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For The Cloth Diaper Newbies | 20 Tips From A Seasoned Cloth Parent

letter board reads: have you made the switch?

I’ve been in the cloth community for a while now - almost 7 years!

I started from scratch with my first baby and have sifted through massive amounts of Facebook posts, blogs, articles, manufacturer information, and let me tell you, it’s a lot!

Over the years, I’ve made a list of tips I keep on hand to share with people interested in cloth diapering so they don’t have to overwhelm themselves with all that information!

1. Breathe!

I’m just jumping right into it because my first tip is to take a deep breath and R E L A X. There is so much to learn, know, and sift through - it’s easy to want to give up before you even start.

I promise it isn’t as much work as you’ve convinced yourself it is!

baby with rainbow blocks

2. Join Cloth Diapering Groups on Facebook

Find a cloth community on Facebook (did you know Nicki’s has a fan chatter page? Check it out!) and take a peek around! 

official nicki's diapers cloth diaper chatter

There are so many helpful and fun posts shared by cloth parents every day, you may find the answers to your questions before asking. If you can’t find what you need - ask!

I have yet to find a diaper group that didn’t want to help new members get started with cloth!

3. Ask Around Your Own Circles

It might surprise you how many other parents you know that use cloth diapers or make sustainable choices for their family! Just put it out there and see what kind of response you get.

I wish I had reached out to my own friends and family sooner - my sister cloth diapered her kids and I didn’t know it until months after I had my first baby!

To be fair, she lives on the other side of the country and shared little about her kids on social media, but that’s why it’s important to reach out!

I have also reconnected with old classmates and coworkers who have taken to social media seeking help from other parents on cloth diapering.

matching leggins

4. Don’t Invest In One Brand or Style...At First!

You’ve done some research and have made the first step towards cloth diapering - buying.

Before you order a complete stash in only one brand or style, shop around. It would be awful to invest all the money you budgeted in a diaper stash that doesn’t work for you or your baby.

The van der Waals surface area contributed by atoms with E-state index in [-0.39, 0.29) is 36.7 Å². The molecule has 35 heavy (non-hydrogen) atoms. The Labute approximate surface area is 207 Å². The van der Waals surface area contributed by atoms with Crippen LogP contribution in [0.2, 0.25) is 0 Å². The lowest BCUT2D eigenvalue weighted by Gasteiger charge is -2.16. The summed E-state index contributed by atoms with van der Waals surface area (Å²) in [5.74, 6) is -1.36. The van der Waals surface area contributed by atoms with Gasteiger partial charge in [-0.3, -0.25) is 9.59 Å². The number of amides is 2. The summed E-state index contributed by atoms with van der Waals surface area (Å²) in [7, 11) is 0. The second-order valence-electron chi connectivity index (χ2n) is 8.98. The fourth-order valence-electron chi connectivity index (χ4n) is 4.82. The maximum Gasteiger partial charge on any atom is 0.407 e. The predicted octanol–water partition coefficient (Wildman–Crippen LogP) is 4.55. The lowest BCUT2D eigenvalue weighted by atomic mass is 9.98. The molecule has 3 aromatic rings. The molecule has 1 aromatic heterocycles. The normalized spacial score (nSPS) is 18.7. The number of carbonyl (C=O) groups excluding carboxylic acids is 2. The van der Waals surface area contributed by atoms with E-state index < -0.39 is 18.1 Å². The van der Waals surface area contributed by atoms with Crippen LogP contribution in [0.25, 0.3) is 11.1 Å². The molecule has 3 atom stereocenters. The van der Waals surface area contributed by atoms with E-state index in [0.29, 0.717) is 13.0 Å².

Diapers vary so much between manufacturers and types, there’s no way they can all work for every baby!

Best bottoms OS offer a very slim fit and you may find that an AI2 system isn’t your favorite. Nicki’s pockets are very roomy and might not work for your little peanut.

tummy time with baby in a nicki's diapers fitted cloth diaper

I started with covers and prefolds/flats, thinking it was going to be all we needed, but my first was very short and chunky and I quickly learned that the covers we had would not work for him.

My second was tall and slim and Best Bottoms were perfect for him until he got bigger and then pockets gave us the best fit. 

So try them all!

Pick a few diapers from the brands you’re most interested in, ask a local cloth diaper friend if you can borrow some, buy used if you need to... just don’t put all your eggs in one basket!

5. Do The Math

How many diapers will you need? Do you plan to start cloth diapering from birth?

Are you looking into cloth now that your baby is 4 months old and you’re sick of buying disposables? Part time? Full time? How often do you plan to do laundry?

You should figure out how you plan to use cloth diapers to determine how many you’ll need.

imagine baby product cloth diapers and baby blocks

Cloth diapers need to be changed more frequently, but changing times can vary by age.

The general rule is a diaper change at least every two hours, but in the toddler stage you won’t need to change nearly that often.

You can expect your newborn to go through at least 12 diapers a day and just as many at night. 

If you’re using cloth full time, you will need enough to get you through a laundry day, but if you’re washing daily, that means you only need enough diapers for one day + washing time.

If you only have time to wash every three days, you will need to determine how many diapers the baby goes through daily x3.

cloth diapers and wet bags

It’s always good to keep extra on hand as well because babies love to be unpredictable and you never know when they’ll decide to poop five times in one morning after being “regular” for weeks. 

6. Newborn on a Budget?

(I know I just said not to invest in one brand or type, but trust me on this one.) If you’re nervous about investing in newborn diapers because of the cost but want to start right away - Nicki's newborn covers.

These are the Sisterhood of the Traveling Pants of diapers. I, personally, have not found a baby they don’t work well on AND they last so long beyond the newborn stage!

My youngest is 7 months and still fits in his NB covers! He is a bit on the smaller side, but we made it about this long in them with my middle baby as well.

Newborn diapers are typically all in ones that can be outgrown quickly in both fit and absorbency.

nicki's diapers cloth diaper all in one

If you want to diaper your newborn without using an OS diaper that looks like it will swallow them whole or spending half your budget on a stash that will be outgrown in weeks, try these magical covers (and your absorbent inner of choice - flats, prefolds, inserts). 

7. Change Often

Cloth diapers need to be changed at least every 2 hours. To avoid leaks and rashes, change that diaper often in the early days.

As you get closer to potty training, your baby may go longer between changes - check for wetness often by touching the gussets or your inner absorbent piece.

8. Find A Cloth-Safe Cream

Even if you change every diaper, the second they have dirtied it, rashes and irritation will happen.